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Today's Stichomancy for Vladimir Putin

The first excerpt represents the past or something you must release, and is drawn from A Simple Soul by Gustave Flaubert:

tended the poultry; and as she was well thought of by her master, her fellow-workers soon grew jealous.

One evening in August (she was then eighteen years old), they persuaded her to accompany them to the fair at Colleville. She was immediately dazzled by the noise, the lights in the trees, the brightness of the dresses, the laces and gold crosses, and the crowd of people all hopping at the same time. She was standing modestly at a distance, when presently a young man of well-to-do appearance, who had been leaning on the pole of a wagon and smoking his pipe, approached her, and asked her for a dance. He treated her to cider and cake, bought her a silk shawl, and then, thinking she had guessed his

A Simple Soul
The second excerpt represents the present or the deciding factor of the moment, and is drawn from The Travels of Sir John Mandeville by Sir John Mandeville:

where there be many of diverse folk, of the which it were too long to speak of all.

But fast beside that isle, for to pass by sea, is a great isle and a great country that men clepe Java. And it is nigh two thousand mile in circuit. And the king of that country is a full great lord and a rich and a mighty, and hath under him seven other kings of seven other isles about him. This isle is full well inhabited, and full well manned. There grow all manner of spicery, more plenteously than in any other country, as of ginger, cloves- gilofre, canell, seedwall, nutmegs and maces. And wit well, that the nutmeg beareth the maces; for right as the nut of the hazel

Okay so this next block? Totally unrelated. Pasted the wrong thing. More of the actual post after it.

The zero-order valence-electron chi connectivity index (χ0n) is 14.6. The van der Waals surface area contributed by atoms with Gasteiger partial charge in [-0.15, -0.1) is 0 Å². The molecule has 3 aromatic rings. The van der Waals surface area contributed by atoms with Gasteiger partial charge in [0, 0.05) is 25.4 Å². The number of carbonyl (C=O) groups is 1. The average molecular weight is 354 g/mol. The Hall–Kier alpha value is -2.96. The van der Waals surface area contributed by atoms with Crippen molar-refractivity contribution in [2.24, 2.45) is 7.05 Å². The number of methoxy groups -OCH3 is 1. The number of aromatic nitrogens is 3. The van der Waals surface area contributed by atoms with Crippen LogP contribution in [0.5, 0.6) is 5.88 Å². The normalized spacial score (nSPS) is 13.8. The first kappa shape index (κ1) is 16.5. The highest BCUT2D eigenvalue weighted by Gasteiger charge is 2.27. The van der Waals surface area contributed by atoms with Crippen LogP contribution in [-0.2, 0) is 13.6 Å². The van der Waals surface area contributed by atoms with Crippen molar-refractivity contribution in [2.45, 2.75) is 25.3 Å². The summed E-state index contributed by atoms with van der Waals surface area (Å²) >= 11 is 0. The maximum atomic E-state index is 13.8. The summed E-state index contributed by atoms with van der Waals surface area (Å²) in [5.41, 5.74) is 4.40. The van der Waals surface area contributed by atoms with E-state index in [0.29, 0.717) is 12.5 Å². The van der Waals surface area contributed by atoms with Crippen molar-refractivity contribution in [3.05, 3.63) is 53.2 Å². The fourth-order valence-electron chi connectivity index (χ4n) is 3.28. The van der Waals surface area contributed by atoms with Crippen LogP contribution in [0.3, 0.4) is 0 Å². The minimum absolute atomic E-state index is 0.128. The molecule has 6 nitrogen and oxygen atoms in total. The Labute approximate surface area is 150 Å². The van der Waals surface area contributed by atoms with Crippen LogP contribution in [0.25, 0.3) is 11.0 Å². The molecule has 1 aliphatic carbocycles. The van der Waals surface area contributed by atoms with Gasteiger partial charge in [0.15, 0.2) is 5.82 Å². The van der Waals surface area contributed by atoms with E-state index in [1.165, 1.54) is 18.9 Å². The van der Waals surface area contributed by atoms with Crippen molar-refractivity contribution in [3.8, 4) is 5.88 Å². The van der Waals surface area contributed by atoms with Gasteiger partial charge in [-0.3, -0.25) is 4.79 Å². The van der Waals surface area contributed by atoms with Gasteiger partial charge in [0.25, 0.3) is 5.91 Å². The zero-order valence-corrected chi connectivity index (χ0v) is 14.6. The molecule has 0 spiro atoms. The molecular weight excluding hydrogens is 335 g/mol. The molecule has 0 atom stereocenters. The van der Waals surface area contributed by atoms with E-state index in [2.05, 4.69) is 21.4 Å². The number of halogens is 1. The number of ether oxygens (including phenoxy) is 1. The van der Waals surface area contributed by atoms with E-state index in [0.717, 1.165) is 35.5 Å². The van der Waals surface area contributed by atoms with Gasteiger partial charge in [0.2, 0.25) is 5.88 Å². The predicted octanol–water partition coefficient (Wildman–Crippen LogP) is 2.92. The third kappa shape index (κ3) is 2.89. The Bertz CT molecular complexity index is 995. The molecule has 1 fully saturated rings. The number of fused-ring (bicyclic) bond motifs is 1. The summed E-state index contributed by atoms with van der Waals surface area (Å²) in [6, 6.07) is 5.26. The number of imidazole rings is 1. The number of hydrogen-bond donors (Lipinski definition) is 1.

The third excerpt represents the future or something you must embrace, and is drawn from The Memorabilia by Xenophon:

state the matter more explicitly myself."


There was once in the city a fair woman named Theodote.[1] She was not only fair, but ready to consort with any suitor who might win her favour. Now it chanced that some one of the company mentioned her, saying that her beauty beggared description. "So fair is she," he added, "that painters flock to draw her portrait, to whom, within the limits of decorum, she displays the marvels of her beauty." "Then there is nothing for it but to go and see her," answered Socrates, "since to comprehend by hearsay what is beyond description is clearly impossible." Then he who had introduced the matter replied: "Be quick

The Memorabilia